Daedalus and Icarus
If the Labyrinth symbolizes the Palace of Knossos and all its architectural complexity, then its creator – Daedalus, the wise engineer and craftsman – stands for the amazing technical feats the Minoans achieved.
Fleeing the island, Theseus took Ariadne with him. Once Minos discovered the role that Daedalus had played in their escape, he gave orders for him and his son Icarus to be thrown into the Labyrinth. Father and son were thus condemned to be buried alive. Their only safety lay in flight from Crete too – a difficult matter: even if one got out of Labyrinth, the seas were all under Minos’ control.
However, Daedalus’ cunning even now found an angle to work with. Minos may have been king on land and sea, but... not of the air! Daedalus fashioned wings from bird-feathers for himself and his son – fastening them to their shoulders with wax. Off they flew towards icily – and safety! At the start, Icarus remembered his father’s instructions – and flew along at a sensible height.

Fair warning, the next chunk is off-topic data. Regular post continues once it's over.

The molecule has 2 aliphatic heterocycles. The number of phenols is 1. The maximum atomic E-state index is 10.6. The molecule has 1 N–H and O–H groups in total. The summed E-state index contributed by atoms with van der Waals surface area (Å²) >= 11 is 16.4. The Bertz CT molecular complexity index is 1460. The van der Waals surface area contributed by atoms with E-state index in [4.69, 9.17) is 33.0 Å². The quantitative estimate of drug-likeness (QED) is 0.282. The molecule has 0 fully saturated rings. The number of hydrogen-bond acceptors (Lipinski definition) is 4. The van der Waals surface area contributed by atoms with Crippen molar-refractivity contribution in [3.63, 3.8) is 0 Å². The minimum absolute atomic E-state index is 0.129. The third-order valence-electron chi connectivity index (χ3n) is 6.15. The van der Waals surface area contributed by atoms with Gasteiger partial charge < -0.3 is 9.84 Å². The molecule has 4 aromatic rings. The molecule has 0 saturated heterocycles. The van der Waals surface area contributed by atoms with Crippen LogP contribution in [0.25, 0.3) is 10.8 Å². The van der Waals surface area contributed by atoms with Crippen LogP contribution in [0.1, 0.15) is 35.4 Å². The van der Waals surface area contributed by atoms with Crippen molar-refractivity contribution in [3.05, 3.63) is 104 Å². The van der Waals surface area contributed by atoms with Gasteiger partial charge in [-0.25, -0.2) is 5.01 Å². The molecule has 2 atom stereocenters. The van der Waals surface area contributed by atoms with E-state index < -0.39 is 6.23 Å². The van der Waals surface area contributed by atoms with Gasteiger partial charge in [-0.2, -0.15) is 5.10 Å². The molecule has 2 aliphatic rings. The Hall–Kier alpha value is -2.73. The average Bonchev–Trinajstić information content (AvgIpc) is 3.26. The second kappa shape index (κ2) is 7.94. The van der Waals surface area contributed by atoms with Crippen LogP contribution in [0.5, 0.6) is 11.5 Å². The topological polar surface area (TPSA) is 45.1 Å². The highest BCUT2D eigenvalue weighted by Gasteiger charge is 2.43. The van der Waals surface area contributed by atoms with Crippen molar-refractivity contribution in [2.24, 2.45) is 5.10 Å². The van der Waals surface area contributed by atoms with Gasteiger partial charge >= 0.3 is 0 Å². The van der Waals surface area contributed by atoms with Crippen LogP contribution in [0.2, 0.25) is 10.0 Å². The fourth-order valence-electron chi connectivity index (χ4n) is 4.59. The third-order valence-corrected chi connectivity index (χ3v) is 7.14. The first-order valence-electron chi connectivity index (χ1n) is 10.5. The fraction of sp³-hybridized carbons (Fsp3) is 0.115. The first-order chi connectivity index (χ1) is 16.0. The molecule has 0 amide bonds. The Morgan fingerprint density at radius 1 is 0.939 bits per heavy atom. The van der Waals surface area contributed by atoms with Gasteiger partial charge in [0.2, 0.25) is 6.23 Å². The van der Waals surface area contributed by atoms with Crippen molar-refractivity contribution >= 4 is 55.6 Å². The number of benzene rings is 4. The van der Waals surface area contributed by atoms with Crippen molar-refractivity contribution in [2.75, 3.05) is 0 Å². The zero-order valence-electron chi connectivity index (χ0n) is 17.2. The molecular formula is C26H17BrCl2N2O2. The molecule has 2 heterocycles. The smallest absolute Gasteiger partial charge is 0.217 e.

But, being but a youth, kit was not long before he was tempted to fly higher and higher. Daedalus, in front, did not notice his son’s recklessness. As Icarus flew closer to the sun – the inevitable happened: the wax melted, the wings dropped off – and Icarus plunged to his death in the cold seas below.
Though overwhelmed by grief, Daedalus flew on – over what became called the Icarian sea – and arrived in Sicily. Where he lived out his days.